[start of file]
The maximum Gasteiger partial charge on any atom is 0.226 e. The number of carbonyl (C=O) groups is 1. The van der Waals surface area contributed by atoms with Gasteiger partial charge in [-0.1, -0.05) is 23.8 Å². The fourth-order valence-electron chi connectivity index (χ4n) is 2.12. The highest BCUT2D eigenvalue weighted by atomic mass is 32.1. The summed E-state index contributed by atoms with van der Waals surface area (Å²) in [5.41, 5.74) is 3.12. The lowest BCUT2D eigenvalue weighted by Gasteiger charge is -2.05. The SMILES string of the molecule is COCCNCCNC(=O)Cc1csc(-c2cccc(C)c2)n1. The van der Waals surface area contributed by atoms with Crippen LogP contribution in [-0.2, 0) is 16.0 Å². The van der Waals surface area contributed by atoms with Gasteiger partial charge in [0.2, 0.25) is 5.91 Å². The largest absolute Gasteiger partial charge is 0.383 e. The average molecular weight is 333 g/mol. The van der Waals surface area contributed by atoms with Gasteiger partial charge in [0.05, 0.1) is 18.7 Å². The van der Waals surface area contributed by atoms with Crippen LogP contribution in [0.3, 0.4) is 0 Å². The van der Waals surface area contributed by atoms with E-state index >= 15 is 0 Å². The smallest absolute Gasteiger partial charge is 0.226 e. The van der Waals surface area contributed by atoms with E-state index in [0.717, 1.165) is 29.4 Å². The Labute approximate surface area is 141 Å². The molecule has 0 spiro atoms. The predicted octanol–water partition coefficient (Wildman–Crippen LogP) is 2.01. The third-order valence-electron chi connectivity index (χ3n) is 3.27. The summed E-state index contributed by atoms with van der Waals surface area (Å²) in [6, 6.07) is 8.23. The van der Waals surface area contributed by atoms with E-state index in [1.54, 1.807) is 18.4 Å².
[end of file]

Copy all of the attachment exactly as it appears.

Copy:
The maximum Gasteiger partial charge on any atom is 0.226 e. The number of carbonyl (C=O) groups is 1. The van der Waals surface area contributed by atoms with Gasteiger partial charge in [-0.1, -0.05) is 23.8 Å². The fourth-order valence-electron chi connectivity index (χ4n) is 2.12. The highest BCUT2D eigenvalue weighted by atomic mass is 32.1. The summed E-state index contributed by atoms with van der Waals surface area (Å²) in [5.41, 5.74) is 3.12. The lowest BCUT2D eigenvalue weighted by Gasteiger charge is -2.05. The SMILES string of the molecule is COCCNCCNC(=O)Cc1csc(-c2cccc(C)c2)n1. The van der Waals surface area contributed by atoms with Crippen LogP contribution in [-0.2, 0) is 16.0 Å². The van der Waals surface area contributed by atoms with Gasteiger partial charge in [0.2, 0.25) is 5.91 Å². The largest absolute Gasteiger partial charge is 0.383 e. The average molecular weight is 333 g/mol. The van der Waals surface area contributed by atoms with Gasteiger partial charge in [0.05, 0.1) is 18.7 Å². The van der Waals surface area contributed by atoms with Crippen LogP contribution in [0.3, 0.4) is 0 Å². The van der Waals surface area contributed by atoms with E-state index >= 15 is 0 Å². The smallest absolute Gasteiger partial charge is 0.226 e. The van der Waals surface area contributed by atoms with E-state index in [0.717, 1.165) is 29.4 Å². The Labute approximate surface area is 141 Å². The molecule has 0 spiro atoms. The predicted octanol–water partition coefficient (Wildman–Crippen LogP) is 2.01. The third-order valence-electron chi connectivity index (χ3n) is 3.27. The summed E-state index contributed by atoms with van der Waals surface area (Å²) in [6, 6.07) is 8.23. The van der Waals surface area contributed by atoms with E-state index in [1.54, 1.807) is 18.4 Å².